The Ku Klux Klan is planning an anti-immigration rally in the small town of Welcome, North Carolina, on Aug. 9. And civil rights advocates are planning to counter the hate group with a demonstration of their own.
The coalition planning the counter-protest includes GetEqual North Carolina, an LGBT group, and El Cambio, an immigrant rights group.
A student and activist at Arizona State University is appealing her conviction under Phoenix’s "manifesting" intent to engage in prostitution ordinance.
Monica Jones is seeking a reversal of the conviction with the support of her pro bono attorney at Perkins Coie, the American Civil Liberties Union and Emmy-nominated actress Laverne Cox.
The leader of a U.S. hate group says he wants to see corpses at the southern border as a way of protecting the United States from children.
Robert Jones, described as the Imperial Wizard of the Loyal White Knights of the Ku Klux Klan, gave an interview to Al Jazeera America dressed in his KKK robes on the subject of immigrant children threatening the "white homeland."
California lawmakers will consider updating family law and parental rights to keep up with the evolving nature of families when they return from summer break in early August.
Bitter, high-profile disputes have inspired legislators to modernize laws molded for “Leave it to Beaver”-era families. Jason Patric, star of “The Lost Boys,” has been seeking custody rights over a son he fathered through sperm donation. The children of radio personality Casey Kasem had been in a legal fight with their stepmother to visit their father in the last years of his life.
Activists across the country are demanding the immediate release of Marichuy Leal Gamino, a transgender woman raped in the men's immigration prison where she has been detained for more than a year.
According to Equality New Mexico, Gamino was placed in a for-profit private detention center in Arizona on a detention order from the U.S. Immigration and Customs Enforcement.
Uganda's Constitutional Court has ruled that the Anti-Homosexuality Act is "null and void" because not enough representatives were in the room for the vote when it was passed by Parliament in December 2013.
The measure had been put into force in March and led to a sharp increase in arbitrary arrests, police abuse and extortion against lesbian, gay, bisexual and transgender people.
The Justice Department this week sided with challengers of laws aimed at restricting voting in Wisconsin and Ohio, saying in court filings that measures in those states unfairly affect minority voters.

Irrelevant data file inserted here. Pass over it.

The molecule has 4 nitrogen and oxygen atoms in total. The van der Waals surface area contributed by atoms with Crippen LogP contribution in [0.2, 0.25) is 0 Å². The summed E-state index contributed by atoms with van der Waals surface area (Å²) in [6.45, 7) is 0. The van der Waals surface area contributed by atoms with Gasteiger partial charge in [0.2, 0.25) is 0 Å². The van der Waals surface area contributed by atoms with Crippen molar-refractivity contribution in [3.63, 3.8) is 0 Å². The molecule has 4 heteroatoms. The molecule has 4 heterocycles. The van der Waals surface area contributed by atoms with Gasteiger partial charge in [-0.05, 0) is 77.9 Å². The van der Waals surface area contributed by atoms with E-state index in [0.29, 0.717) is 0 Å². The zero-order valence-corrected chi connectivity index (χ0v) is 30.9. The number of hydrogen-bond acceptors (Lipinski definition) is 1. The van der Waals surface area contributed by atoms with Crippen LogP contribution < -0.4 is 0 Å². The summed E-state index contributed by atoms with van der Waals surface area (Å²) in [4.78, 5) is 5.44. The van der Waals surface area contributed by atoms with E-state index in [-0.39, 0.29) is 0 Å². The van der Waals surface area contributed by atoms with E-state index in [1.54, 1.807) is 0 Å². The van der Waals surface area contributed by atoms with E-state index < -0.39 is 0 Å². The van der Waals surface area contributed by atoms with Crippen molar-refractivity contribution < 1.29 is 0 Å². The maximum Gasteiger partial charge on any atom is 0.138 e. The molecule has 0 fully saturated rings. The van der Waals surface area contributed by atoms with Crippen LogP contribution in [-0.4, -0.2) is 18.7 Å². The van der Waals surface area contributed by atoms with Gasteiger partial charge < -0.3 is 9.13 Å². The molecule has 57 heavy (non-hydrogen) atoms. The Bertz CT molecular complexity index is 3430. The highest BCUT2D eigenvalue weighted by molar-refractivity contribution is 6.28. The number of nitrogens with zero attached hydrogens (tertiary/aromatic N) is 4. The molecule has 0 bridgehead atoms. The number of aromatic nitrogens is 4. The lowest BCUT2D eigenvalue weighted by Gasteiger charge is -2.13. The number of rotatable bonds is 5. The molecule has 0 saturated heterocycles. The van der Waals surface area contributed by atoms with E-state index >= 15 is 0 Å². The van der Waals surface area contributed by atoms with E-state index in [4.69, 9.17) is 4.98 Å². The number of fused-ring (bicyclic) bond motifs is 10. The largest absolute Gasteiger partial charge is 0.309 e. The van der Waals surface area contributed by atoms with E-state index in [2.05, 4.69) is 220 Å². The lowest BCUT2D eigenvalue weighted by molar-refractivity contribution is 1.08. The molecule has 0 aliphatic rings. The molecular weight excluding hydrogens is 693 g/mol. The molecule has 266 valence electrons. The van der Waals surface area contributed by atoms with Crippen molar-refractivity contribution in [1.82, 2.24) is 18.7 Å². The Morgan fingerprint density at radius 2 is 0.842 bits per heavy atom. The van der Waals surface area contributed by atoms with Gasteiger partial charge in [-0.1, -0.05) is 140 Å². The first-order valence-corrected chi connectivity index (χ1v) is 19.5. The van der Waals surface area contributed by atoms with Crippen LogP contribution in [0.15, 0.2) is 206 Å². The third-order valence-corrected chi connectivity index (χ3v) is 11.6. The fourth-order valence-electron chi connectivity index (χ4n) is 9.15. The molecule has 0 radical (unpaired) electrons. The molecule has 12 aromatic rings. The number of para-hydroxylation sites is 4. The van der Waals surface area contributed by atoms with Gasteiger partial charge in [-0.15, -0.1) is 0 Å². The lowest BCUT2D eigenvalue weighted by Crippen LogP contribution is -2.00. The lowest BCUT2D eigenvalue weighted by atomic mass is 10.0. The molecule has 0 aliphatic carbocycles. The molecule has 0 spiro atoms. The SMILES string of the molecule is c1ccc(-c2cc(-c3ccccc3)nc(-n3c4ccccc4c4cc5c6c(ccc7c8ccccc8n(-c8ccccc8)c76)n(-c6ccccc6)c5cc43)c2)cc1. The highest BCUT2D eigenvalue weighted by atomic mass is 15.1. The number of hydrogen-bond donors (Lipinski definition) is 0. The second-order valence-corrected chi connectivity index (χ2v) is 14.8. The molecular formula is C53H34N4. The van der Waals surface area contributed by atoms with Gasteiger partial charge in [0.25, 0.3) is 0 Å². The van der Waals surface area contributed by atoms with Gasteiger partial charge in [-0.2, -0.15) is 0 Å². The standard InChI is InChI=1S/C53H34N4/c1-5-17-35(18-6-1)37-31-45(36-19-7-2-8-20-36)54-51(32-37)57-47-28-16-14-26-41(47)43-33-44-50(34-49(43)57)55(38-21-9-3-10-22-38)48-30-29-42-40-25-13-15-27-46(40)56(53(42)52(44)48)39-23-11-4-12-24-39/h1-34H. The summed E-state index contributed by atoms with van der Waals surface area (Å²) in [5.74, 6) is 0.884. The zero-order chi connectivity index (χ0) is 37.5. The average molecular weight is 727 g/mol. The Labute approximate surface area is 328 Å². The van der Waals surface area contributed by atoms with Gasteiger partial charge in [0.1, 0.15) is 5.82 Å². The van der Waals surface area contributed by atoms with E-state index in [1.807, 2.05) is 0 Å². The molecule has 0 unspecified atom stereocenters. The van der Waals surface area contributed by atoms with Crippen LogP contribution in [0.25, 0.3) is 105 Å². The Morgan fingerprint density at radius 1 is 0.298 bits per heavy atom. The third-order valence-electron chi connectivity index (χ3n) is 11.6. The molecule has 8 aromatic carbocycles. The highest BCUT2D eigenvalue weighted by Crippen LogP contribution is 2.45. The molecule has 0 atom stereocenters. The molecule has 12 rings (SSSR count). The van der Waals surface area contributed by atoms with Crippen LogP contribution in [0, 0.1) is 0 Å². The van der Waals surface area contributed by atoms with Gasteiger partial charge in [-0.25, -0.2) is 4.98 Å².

The department criticized a Wisconsin law that requires voters to present photo identification at the polls and an Ohio law that limits when voters can cast an early ballot. The court papers from the federal government are aimed at persuading judges that the laws, which are being challenged in court, are discriminatory and block access to the ballot box.
UPDATED: The outcome of a lengthy session in the U.S. Sixth Circuit Court of Appeals on Aug. 6 could impact the lives of an estimated 52,400 same-sex couples and 18,300 children.
The Williams Institute at the UCLA Law School estimates there are 19,684 same-sex couples residing in Ohio, 14,598 same-sex couples in Michigan, 7,195 same-sex couples in Kentucky and 10,898 same-sex couples in Tennessee.
A third circuit court in Florida has struck down the state's constitutional amendment denying recognition of out-of-state same-sex marriages and barring gay couples from marrying within the state.
The ruling on Aug. 4 came from Broward Circuit Judge Dale Cohen, who said the amendment is unconstitutional. The decision applies only to Broward County.
For the second time in nine months, a federal judge in New Jersey has dismissed a lawsuit challenging the state's ban on gay conversion therapy.
The ruling filed on July 31 by U.S. District Judge Freda Wolfson rejected the claims of a New Jersey couple who said their constitutional rights were being violated because the law prevents them from seeking treatment for their 15-year-old son.